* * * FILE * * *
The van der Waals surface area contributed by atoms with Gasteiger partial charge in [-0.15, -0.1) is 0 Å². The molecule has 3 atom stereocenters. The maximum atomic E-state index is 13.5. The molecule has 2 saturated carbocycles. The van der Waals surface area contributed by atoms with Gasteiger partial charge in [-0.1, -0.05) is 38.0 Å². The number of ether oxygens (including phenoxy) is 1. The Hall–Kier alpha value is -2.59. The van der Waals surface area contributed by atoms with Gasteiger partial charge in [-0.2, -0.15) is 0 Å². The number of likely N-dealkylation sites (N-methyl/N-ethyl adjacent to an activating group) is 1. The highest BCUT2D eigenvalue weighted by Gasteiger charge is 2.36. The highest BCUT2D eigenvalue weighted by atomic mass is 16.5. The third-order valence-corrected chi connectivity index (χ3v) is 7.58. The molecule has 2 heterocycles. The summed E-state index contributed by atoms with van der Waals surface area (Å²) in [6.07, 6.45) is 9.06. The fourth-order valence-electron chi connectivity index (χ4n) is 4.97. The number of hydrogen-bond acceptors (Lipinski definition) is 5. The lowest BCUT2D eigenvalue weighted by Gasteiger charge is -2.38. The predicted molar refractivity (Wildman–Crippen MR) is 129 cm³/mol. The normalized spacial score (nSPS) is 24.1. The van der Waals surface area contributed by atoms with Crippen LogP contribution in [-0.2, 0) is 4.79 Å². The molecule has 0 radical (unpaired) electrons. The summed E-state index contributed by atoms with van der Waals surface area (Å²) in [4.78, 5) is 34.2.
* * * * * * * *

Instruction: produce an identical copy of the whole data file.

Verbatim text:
The van der Waals surface area contributed by atoms with Gasteiger partial charge in [-0.15, -0.1) is 0 Å². The molecule has 3 atom stereocenters. The maximum atomic E-state index is 13.5. The molecule has 2 saturated carbocycles. The van der Waals surface area contributed by atoms with Gasteiger partial charge in [-0.1, -0.05) is 38.0 Å². The number of ether oxygens (including phenoxy) is 1. The Hall–Kier alpha value is -2.59. The van der Waals surface area contributed by atoms with Gasteiger partial charge in [-0.2, -0.15) is 0 Å². The number of likely N-dealkylation sites (N-methyl/N-ethyl adjacent to an activating group) is 1. The highest BCUT2D eigenvalue weighted by Gasteiger charge is 2.36. The highest BCUT2D eigenvalue weighted by atomic mass is 16.5. The third-order valence-corrected chi connectivity index (χ3v) is 7.58. The molecule has 2 heterocycles. The summed E-state index contributed by atoms with van der Waals surface area (Å²) in [6.07, 6.45) is 9.06. The fourth-order valence-electron chi connectivity index (χ4n) is 4.97. The number of hydrogen-bond acceptors (Lipinski definition) is 5. The lowest BCUT2D eigenvalue weighted by Gasteiger charge is -2.38. The predicted molar refractivity (Wildman–Crippen MR) is 129 cm³/mol. The normalized spacial score (nSPS) is 24.1. The van der Waals surface area contributed by atoms with Crippen LogP contribution in [-0.2, 0) is 4.79 Å². The molecule has 0 radical (unpaired) electrons. The summed E-state index contributed by atoms with van der Waals surface area (Å²) in [4.78, 5) is 34.2.